Whilst sexual violence is experienced by both men and women, statistics show that victims are overwhelmingly female. According to the charity Rape Crisis, 88 percent of the estimated 97,000 cases of rape or sexual assault each year are committed against women. Yet, these women have often felt ignored or neglected by the law.

The Sexual Offences Act 2003 originally referred to victims as “he”, following the custom of gender-neutral legislative writing. Although this has since been amended, the law still fails victims of sexual violence. It is estimated that only 15 percent of cases of sexual violence are reported to the police, the reasons for which are evident. For example, court proceedings often require victims to relive their experiences in graphic detail, subjecting them to personal criticism at the hands of the defence. Juries are easily swayed by these arguments, which often vilify the victims by maligning their character or casting their actions in an accusatory light.

Further debate is, therefore, necessary to decide the place of juries in such cases. At the very least they must be better educated on the various strategies used by the defence at trial and on their own cultural biases before proceedings begin. Similarly, where there is a lack of substantive evidence, efforts must be made to ensure a fair trial.

In recent weeks, the Crown Prosecution Service (CPS) undermined its previous guidance which specified that victims could not receive therapy during the trial period, now stating that “no one should be prevented from accessing therapy”. This is an important step which will hopefully lead the way for further measures in favour of victims such as: providing more information on what to expect from the trial process, protecting victims’ anonymity, and incorporating “special measures”, such as clearing the public gallery and offering vulnerable victims the ability to give evidence remotely.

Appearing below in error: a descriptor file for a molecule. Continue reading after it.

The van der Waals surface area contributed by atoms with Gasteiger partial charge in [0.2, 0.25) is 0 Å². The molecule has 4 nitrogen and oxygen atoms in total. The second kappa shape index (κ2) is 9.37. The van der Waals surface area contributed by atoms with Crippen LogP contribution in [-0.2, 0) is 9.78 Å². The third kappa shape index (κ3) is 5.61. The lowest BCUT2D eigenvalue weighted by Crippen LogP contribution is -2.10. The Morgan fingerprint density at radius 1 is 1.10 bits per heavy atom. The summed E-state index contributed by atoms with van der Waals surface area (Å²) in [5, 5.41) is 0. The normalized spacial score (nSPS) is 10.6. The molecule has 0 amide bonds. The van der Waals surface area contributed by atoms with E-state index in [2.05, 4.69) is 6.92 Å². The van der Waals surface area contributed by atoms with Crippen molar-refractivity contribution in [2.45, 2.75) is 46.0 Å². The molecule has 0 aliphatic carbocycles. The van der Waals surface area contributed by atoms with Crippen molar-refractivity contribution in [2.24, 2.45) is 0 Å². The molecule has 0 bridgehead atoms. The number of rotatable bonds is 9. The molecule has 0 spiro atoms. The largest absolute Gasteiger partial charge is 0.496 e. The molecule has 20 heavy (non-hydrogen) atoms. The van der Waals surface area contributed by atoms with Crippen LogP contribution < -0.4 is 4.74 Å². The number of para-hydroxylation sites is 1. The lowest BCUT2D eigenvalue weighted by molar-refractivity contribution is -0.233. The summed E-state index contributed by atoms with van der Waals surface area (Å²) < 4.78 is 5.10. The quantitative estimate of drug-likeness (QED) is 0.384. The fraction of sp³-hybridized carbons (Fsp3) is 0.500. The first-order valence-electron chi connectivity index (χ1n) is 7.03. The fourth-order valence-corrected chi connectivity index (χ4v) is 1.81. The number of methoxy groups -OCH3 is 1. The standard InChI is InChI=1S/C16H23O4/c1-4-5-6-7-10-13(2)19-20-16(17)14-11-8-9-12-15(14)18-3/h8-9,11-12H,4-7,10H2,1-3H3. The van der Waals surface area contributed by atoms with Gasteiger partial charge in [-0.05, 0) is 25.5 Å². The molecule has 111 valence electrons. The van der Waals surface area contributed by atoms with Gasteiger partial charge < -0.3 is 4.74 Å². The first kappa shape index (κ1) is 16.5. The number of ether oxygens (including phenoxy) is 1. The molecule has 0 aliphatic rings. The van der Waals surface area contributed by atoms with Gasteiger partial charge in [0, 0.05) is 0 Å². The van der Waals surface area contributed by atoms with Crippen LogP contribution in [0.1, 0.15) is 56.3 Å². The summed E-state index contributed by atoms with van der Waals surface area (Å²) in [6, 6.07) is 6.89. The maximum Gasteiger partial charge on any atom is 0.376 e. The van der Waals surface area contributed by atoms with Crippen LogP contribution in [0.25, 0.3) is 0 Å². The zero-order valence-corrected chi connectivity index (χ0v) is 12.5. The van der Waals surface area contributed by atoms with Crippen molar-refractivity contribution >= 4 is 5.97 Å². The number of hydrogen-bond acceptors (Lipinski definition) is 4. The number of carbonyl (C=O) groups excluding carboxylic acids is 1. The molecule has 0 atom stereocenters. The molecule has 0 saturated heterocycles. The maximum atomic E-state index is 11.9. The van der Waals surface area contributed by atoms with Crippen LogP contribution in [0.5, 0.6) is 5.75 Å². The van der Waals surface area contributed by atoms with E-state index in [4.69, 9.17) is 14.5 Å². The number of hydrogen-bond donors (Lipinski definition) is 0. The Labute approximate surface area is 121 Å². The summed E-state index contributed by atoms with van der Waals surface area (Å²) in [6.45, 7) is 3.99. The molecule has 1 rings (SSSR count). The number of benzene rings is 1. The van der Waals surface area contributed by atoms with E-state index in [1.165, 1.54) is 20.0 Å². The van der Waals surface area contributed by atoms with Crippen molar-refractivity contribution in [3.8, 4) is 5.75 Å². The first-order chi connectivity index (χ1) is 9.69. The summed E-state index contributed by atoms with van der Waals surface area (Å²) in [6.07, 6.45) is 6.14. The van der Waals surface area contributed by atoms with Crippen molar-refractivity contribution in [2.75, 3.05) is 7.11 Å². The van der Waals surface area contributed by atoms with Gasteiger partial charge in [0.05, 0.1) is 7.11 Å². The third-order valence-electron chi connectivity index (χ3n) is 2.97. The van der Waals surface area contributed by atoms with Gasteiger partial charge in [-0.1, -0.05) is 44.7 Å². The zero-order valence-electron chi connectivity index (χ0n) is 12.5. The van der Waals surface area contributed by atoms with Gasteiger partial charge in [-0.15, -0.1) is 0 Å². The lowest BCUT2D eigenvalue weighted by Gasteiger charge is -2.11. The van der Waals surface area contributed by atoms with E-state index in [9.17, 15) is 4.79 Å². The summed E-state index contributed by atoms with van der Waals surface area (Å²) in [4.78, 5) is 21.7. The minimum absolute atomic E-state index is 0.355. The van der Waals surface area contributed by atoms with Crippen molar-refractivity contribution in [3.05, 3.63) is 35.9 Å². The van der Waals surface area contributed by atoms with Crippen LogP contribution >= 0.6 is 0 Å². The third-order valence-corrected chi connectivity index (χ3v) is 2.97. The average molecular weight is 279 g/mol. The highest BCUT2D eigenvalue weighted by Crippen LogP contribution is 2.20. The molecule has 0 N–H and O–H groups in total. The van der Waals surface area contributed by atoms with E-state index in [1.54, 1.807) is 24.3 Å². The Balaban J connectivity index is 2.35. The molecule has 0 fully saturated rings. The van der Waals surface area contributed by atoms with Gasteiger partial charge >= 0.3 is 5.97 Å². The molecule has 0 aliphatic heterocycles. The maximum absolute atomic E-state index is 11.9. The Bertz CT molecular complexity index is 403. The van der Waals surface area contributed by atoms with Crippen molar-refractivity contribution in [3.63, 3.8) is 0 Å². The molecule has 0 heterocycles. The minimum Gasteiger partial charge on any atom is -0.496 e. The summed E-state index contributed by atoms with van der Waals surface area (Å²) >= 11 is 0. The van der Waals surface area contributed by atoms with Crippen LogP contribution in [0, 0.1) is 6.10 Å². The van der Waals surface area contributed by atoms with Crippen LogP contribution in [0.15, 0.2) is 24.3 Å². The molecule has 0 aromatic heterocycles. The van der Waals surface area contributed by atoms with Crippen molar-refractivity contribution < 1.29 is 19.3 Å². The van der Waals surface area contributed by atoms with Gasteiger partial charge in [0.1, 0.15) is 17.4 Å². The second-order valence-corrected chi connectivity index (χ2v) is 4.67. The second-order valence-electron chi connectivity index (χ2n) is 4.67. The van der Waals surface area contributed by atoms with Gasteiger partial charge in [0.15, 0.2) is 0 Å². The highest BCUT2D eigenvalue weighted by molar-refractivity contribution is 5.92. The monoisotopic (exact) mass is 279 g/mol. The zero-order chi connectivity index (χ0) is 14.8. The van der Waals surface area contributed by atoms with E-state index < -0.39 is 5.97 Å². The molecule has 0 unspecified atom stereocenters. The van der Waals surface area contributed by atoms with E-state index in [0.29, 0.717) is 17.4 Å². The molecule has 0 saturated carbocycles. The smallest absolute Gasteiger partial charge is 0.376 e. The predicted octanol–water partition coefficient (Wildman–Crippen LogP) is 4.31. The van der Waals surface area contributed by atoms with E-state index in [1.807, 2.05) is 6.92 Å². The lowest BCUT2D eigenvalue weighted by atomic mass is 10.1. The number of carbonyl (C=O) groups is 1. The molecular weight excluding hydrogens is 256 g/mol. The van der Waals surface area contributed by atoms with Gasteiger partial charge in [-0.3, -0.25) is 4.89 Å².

For those victims who are brave enough to come forward, the results are often disappointing – in the year 2019-20 only 1.4 percent of reported rapes were charged and the conviction rate fell by a quarter to 1,439. Dame Vera Baird, the Victims’ Commissioner, has argued that what we are seeing is a “decriminalisation of rape” and has set out her hopes for reform in her annual report. In response to these statistics, the CPS has made assurances that efforts will be made to reduce the time between reporting a case and charging a suspect, thus minimising the amount of evidence lost and increasing the likelihood of a conviction, amongst other steps. Whether more expansive reform will be necessary remains to be seen.